(2) The warming of 1 degree Fahrenheit seems to have had beneficial effects. It increased growing seasons, for instance, and reduced winter heating needs. Certainly, if judged by improvements in human and environmental health, wealth, and welfare in the 20th century, it has had no adverse effects.

(3) The recent warming has been observed only on the surface of the earth, using thermometer measurements that have major uncertainties-for example, the local heating produced by growing, mechanized cities. More sophisticated temperature records-taken from the surface to a few miles up into the lower atmosphere using NASA satellites-show no warming over the past 22 years, the period for which the satellites have been yielding measurements.

That last point is worth expanding, because it lies at the heart of the debate on the magnitude of human-made warming. According to the story that calamitologists tell, the lower layer of air must warm, in concert with the earth's surface, when the air's carbon dioxide content increases. The projections made by computer simulations of the climate insist that the increase in the air's concentration of carbon dioxide should have caused a warming in the lower air of about 1 degree Fahrenheit. But no such trend can be seen in the record.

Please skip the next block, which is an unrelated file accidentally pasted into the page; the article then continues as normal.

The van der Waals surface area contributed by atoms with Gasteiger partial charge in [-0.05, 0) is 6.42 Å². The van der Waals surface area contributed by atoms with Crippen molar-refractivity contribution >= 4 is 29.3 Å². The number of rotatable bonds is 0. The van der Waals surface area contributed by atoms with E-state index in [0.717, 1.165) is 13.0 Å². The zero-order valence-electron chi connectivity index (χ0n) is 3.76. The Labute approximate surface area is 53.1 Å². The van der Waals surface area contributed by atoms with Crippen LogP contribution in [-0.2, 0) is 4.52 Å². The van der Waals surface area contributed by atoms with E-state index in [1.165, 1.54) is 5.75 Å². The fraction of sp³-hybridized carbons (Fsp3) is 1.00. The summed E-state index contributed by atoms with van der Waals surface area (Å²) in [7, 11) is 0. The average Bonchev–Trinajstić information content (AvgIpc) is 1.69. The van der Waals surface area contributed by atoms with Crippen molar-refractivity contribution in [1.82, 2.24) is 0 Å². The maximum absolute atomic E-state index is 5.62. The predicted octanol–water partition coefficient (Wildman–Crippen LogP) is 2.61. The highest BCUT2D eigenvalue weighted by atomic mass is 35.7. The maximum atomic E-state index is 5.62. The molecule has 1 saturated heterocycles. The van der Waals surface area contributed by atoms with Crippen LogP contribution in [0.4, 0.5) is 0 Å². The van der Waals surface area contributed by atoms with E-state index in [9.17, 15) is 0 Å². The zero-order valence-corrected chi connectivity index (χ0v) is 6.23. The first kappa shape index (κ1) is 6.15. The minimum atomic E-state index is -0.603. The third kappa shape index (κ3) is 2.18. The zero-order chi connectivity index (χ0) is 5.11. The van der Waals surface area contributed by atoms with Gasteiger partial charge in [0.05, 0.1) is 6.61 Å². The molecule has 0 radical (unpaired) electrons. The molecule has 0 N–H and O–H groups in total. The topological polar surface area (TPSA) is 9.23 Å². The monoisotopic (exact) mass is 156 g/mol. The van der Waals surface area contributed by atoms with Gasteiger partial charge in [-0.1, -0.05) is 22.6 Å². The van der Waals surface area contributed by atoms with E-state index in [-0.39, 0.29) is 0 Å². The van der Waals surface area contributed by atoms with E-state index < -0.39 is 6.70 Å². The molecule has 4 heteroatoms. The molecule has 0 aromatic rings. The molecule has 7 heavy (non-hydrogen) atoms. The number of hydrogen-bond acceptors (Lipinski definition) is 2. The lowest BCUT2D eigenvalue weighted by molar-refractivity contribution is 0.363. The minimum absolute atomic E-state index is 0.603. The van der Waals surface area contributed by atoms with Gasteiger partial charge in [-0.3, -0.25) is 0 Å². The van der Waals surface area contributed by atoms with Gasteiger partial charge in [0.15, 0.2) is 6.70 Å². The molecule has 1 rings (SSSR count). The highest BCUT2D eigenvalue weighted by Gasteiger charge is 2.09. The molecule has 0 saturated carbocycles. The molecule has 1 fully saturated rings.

Why not? Explanations of the discrepancy just don't wash. Maybe the satellite readings are in error? But they are vetted daily by independent measurements from balloon-borne instruments. The correlation between the two data sets is nearly perfect, establishing the global satellite temperature record as one of the most precise and important readings that we have for testing the question of human-made global warming.

Perhaps soot lofted into the air from human industry masks the expected warming by carbon dioxide? Particles of soot aloft, according to this idea, reflect sunlight away from much of the earth, producing a cooling trend that offsets the warming effects of CO2-hence the lack of evidence in the satellite record, though humans are heating the planet.